Autophagy

The term auto (self) phage (to eat) literally refers to a process whereby the cell digests its own contents. This process is most often refered to as " cellular turnover." Whatever it is called, it refers to a very important, normal cellular process. Many important cellular constituents , such as proteins, organelles and membranes, are in a constant state of flux. That is they are constantly being synthesized and degraded. Indeed, an interuption of this process can lead to a disease condition such as Tay Sach's disease.

In the diagram below a cellular constituent such as a mitochondria fuses with a primary lysosome. The enzymes of the lysosome digest the macromolecules and the digestion products can be resused by the cell or ejected by and exocytotic process.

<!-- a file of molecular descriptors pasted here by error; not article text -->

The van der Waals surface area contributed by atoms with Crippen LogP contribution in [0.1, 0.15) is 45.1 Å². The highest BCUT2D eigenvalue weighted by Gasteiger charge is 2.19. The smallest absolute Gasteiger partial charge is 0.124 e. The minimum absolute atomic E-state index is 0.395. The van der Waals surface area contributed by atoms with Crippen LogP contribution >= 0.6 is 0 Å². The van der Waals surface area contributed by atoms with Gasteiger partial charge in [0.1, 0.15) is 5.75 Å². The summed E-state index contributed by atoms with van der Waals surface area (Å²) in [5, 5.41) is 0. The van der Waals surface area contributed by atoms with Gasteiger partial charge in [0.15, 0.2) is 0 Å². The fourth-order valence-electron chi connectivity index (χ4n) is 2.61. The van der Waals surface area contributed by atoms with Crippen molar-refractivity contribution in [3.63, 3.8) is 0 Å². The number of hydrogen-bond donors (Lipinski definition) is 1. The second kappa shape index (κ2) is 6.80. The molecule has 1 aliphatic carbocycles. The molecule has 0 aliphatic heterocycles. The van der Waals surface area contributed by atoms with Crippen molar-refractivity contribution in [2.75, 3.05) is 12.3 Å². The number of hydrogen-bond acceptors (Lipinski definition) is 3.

Heterophagy

The term hetero (different) phagy (to eat) refers to a process whereby lysosmes aid in the intracellular digestion of material gathered from outside of the cell by some kind of endocytotic mechanism. The endocytotically ingested material is sequested in a membrane bounded vesicle.

In the diagram above bacteria are ingested by phagocytosis. The ingested bacteruia are packaged in a phagocytic vesicle. This vesicle fuses with a primary lysosome forming a secondary lysosome. The enzymes of the lysosome digest the bacterial macromolecules.